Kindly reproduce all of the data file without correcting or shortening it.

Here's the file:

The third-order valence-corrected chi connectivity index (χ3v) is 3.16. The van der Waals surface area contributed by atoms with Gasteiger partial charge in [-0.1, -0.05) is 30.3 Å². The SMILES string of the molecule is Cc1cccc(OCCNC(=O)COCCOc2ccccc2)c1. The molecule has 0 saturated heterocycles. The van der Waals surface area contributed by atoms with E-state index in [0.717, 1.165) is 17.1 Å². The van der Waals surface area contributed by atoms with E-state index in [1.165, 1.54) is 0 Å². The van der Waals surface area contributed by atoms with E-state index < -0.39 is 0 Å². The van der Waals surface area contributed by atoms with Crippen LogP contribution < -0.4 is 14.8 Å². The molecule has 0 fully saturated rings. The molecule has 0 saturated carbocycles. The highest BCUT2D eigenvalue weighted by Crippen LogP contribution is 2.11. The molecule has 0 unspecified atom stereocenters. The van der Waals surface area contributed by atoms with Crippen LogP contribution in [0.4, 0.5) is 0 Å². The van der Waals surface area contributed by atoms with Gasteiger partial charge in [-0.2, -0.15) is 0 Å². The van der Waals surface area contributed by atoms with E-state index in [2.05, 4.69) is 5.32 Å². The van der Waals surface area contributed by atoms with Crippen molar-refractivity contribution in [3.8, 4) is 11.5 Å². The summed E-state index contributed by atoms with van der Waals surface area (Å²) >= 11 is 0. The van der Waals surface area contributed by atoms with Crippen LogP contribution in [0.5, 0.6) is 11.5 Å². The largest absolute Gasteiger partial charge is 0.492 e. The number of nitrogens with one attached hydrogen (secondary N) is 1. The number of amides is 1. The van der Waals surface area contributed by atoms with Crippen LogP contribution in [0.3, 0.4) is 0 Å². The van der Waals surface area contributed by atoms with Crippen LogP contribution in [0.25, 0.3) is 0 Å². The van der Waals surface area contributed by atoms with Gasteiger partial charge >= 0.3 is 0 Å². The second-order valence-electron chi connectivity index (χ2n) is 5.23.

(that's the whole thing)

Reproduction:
The third-order valence-corrected chi connectivity index (χ3v) is 3.16. The van der Waals surface area contributed by atoms with Gasteiger partial charge in [-0.1, -0.05) is 30.3 Å². The SMILES string of the molecule is Cc1cccc(OCCNC(=O)COCCOc2ccccc2)c1. The molecule has 0 saturated heterocycles. The van der Waals surface area contributed by atoms with E-state index in [0.717, 1.165) is 17.1 Å². The van der Waals surface area contributed by atoms with E-state index in [1.165, 1.54) is 0 Å². The van der Waals surface area contributed by atoms with E-state index < -0.39 is 0 Å². The van der Waals surface area contributed by atoms with Crippen LogP contribution < -0.4 is 14.8 Å². The molecule has 0 fully saturated rings. The molecule has 0 saturated carbocycles. The highest BCUT2D eigenvalue weighted by Crippen LogP contribution is 2.11. The molecule has 0 unspecified atom stereocenters. The van der Waals surface area contributed by atoms with Crippen LogP contribution in [0.4, 0.5) is 0 Å². The van der Waals surface area contributed by atoms with Gasteiger partial charge in [-0.2, -0.15) is 0 Å². The van der Waals surface area contributed by atoms with E-state index in [2.05, 4.69) is 5.32 Å². The van der Waals surface area contributed by atoms with Crippen molar-refractivity contribution in [3.8, 4) is 11.5 Å². The summed E-state index contributed by atoms with van der Waals surface area (Å²) >= 11 is 0. The van der Waals surface area contributed by atoms with Crippen LogP contribution in [0.5, 0.6) is 11.5 Å². The largest absolute Gasteiger partial charge is 0.492 e. The number of nitrogens with one attached hydrogen (secondary N) is 1. The number of amides is 1. The van der Waals surface area contributed by atoms with Crippen LogP contribution in [0.3, 0.4) is 0 Å². The van der Waals surface area contributed by atoms with Crippen LogP contribution in [0.25, 0.3) is 0 Å². The van der Waals surface area contributed by atoms with Gasteiger partial charge >= 0.3 is 0 Å². The second-order valence-electron chi connectivity index (χ2n) is 5.23.